It was major national news in late August when the main water treatment plant in Mississippi’s capital city, Jackson, broke down following the flooding of the Pearl River, leaving tens of thousands of people without water to drink, cook with, bathe with, or to flush toilets. But the city’s water crisis was a problem long before the mass media arrived and remains so long after the national reporters have gone.
And, as the Yale School of Public Health’s Activist in Residence Angelo Pinto, Assistant Professor Ijeoma Opara, several students, and a postdoctoral researcher found out during a recent visit, it’s far from the only problem Jackson’s citizens face. Challenges such as poverty and a high crime rate – including one of the country’s highest per capita murder rates – loom just as large to the people who live there.
“Everyone we talked to spoke of issues they had that were not related to water,” Pinto said. “Because the water crisis is such a big deal, we thought that would be the focus, but that wasn’t always the case.”
Said Opara: “I think it’s important for the federal government to step in. It’s not just about the water. It’s poverty, unsafe living conditions, unemployment, and food shortages.” A faculty member in the YSPH Department of Social & Behavioral Sciences, Opara was one of the creators of the Activist in Residence program through the U.S. Health Justice Concentration. She and Pinto brought five students and Sitara Weerakoon, a postdoc in Opara’s Substance Abuse and Sexual Health (SASH) Lab, with them to Jackson.
“In one day,” she said, “we were able to understand the problems that the people of Jackson were facing. I think it’s important to put a national spotlight on Jackson so that they receive the support and help that they need.”
The visit was a result of Pinto’s first Change Talk on September 30. He invited several activists from Jackson to come to Yale to discuss the water crisis. Among the participants were Rukia Lumumba, sister of Jackson Mayor Chokwe Antar Lumumba, and, via Zoom, Safiya R. Omari, the mayor’s chief of staff.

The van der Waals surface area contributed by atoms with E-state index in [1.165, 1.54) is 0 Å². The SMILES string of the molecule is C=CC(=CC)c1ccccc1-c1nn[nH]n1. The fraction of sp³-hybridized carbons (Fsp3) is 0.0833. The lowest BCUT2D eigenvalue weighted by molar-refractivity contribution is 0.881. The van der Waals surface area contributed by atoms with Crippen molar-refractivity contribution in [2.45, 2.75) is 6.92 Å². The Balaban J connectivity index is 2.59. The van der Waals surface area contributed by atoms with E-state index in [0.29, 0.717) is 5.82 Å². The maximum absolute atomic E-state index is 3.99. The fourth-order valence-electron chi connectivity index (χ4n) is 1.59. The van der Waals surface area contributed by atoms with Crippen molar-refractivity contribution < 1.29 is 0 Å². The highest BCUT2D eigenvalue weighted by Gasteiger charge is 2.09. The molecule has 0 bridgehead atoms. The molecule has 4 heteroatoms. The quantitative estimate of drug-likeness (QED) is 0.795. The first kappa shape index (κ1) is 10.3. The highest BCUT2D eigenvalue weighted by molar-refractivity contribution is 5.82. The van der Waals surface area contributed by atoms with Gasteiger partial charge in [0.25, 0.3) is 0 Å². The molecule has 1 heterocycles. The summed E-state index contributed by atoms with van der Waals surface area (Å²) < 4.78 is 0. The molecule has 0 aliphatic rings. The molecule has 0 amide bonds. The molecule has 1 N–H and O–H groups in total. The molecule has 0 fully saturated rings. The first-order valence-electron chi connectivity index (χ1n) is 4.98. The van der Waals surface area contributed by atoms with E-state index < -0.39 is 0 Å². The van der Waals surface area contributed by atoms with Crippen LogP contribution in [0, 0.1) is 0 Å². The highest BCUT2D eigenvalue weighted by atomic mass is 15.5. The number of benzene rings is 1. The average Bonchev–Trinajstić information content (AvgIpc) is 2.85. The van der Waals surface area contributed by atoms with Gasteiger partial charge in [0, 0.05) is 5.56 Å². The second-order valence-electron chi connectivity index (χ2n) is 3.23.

Lumumba suggested that the YSPH group visit Jackson; “She said we should have students come down,” Pinto said. “It happened very quickly and organically.”
The timing of the visit couldn’t have been better in terms of being a case study in social activism. Hours before Pinto, Opara, and the students arrived in Jackson on October 31, local activists staged the third in a series of Moral Monday protests in front of the Governor’s Mansion. It included a speech by noted civil rights activist the Rev. William J. Barber II, co-chair of the Poor People’s Campaign. The next day, the U.S. Environmental Protection Agency declared that the water from both of Jackson’s treatment plants was safe to drink again.
Jackson’s water problems and its racial undertones have been well-documented. A few days prior to the Yale group’s visit, the EPA opened a civil rights investigation into whether state agencies have discriminated against Jackson by refusing to fund water system improvements in a city of 150,000 that is 83% Black and where a quarter of the population lives in poverty. Meanwhile, Jackson Mayor Lumumba is scrambling to find a vendor to run the plants before a state emergency declaration expires on November 22 and state assistance in running the plants is withdrawn. He has asked President Joe Biden for federal aid.
A Congressional investigative committee, co-chaired by Representatives Bennie Thompson, D-Mississippi (whose district includes parts of Jackson), and Carolyn Maloney, D-New York, is investigating how the state plans to spend $10 billion from the American Rescue Plan Act and from the Bipartisan Infrastructure Law, and $429 million earmarked to enhance water infrastructure. Mississippi Governor Tate Reeves responded to the inquiry by placing the blame for Jackson’s water troubles on the city and its mayor.